The World Food Programme is set to halve aid to parts of Yemen’s Houthi-controlled areas due to a funding crisis.

The UN says some donors have stopped their aid over concerns that deliveries were being obstructed by Houthi forces.

From mid-April, families will get aid every other month, instead of monthly.

The war in Yemen has been described as the world’s worst humanitarian crisis. More than 100,000 people are reported to have died.

The World Food Programme (WFP), a UN agency, feeds more than 12 million Yemenis a month, 80% of whom are in areas controlled by Houthi forces.

The Houthis seized control of much of the west of the country just over five years ago, since when it has been engaged in a conflict against forces backed by Saudi Arabia and eight other Arab states. The conflict has created a major humanitarian crisis.

Lise Grande, the UN’s senior representative in Yemen, told the BBC the lack of funds would affect every aspect of UN’s assistance in the world’s biggest humanitarian aid operation as the threat of coronavirus looms.

She said: “It couldn’t come at a worse time with Covid-19 threatening.”

There have been no cases of coronavirus yet in Yemen; however, there are concerns the country could be overwhelmed in the case of an outbreak. More than half of the country’s hospitals and clinics have been destroyed in the war.

Some donors, including the US have already cut aid, claiming that donations were being obstructed and diverted in areas under Houthi control.

Some said there were long delays in permits and permissions and said staff had been harassed and detained.

However Houthi officials hit back accusing aid agencies, including WFP of corruption and mismanagement. Months of negotiations led to some changes however aid agencies say they are not enough.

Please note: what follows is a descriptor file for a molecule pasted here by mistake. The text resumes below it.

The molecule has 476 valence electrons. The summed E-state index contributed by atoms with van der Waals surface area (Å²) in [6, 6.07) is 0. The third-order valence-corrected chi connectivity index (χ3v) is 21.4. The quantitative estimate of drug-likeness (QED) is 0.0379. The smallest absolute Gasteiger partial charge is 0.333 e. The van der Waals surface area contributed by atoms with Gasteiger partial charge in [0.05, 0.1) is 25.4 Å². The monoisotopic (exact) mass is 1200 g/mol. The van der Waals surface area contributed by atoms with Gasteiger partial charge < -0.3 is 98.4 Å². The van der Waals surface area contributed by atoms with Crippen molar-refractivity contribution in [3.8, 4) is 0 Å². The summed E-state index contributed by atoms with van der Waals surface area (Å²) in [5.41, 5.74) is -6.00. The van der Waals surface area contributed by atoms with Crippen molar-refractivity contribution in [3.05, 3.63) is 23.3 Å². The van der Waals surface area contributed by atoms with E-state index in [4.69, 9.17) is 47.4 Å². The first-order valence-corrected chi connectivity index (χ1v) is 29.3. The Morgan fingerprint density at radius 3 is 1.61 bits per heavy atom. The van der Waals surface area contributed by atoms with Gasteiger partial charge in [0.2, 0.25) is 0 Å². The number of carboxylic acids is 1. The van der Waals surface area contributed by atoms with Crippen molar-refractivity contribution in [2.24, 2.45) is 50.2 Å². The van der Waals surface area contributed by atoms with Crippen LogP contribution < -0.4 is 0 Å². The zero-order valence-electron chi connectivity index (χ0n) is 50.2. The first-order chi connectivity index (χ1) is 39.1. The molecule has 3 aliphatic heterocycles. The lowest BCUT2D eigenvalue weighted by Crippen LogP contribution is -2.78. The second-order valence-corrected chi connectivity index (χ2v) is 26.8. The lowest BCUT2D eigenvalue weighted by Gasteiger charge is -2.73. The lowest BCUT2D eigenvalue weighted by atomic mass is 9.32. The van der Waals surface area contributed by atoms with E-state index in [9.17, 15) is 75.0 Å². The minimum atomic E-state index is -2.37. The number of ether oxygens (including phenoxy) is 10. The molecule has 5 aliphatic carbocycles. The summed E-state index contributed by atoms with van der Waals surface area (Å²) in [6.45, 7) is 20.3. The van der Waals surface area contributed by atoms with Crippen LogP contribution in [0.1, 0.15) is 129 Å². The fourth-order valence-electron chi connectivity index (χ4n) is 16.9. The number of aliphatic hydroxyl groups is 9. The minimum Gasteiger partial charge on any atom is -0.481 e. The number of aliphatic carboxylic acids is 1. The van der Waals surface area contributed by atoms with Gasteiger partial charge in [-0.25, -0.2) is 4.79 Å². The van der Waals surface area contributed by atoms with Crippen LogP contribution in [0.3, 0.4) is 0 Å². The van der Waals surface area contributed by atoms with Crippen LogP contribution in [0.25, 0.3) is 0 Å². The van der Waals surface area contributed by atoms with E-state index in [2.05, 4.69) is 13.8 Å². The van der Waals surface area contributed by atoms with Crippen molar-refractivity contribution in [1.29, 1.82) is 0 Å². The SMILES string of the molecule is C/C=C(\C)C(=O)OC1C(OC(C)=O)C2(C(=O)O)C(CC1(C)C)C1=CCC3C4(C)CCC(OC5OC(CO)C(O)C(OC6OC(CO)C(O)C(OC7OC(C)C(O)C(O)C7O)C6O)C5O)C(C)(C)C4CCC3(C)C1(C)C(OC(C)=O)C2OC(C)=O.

“It’s not the right time for the world to be cutting aid to to vulnerable people,” said Sultana Begum of the Norwegian Refugee Council in Yemen. “There are issues with the Houthis, but the world has to scale up its response to deal with the virus.”

A spokesperson for the UK’s Department for International Development told the BBC that it has not suspended aid.

However it is “extremely concerned that Houthi restrictions and interference in in the delivery of humanitarian assistance is now forcing donors and UN agencies to scale back their assistance in northern Yemen.”

A unilateral two-week ceasefire called by the Saudi-led coalition fighting in Syria came into effect on Thursday. The coalition said it wanted to support UN efforts for a political solution and help stop coronavirus spread.

This crisis between aid agencies and the Houthi authorities has been festering for many months, with small improvements and major disagreements.

Houthi officials still show no sign of being ready to allow the kind of independence and space aid agencies say they need to respect basic humanitarian principles demanded by donors.

The authorities in Sana’a are consolidating control, creating a complex of new institutions and rules. That includes a widening web of restrictions governing the management and distribution of aid in what is the largest humanitarian operation in the world.

The aid community confronts a dreadful dilemma: they know these cuts will cost lives and deepen suffering; but they say lives are being lost when lifesaving aid is diverted or blocked.

Both sides say they want to find a way out. But both have their own red lines. The onslaught of the deadly coronavirus may soon change everything.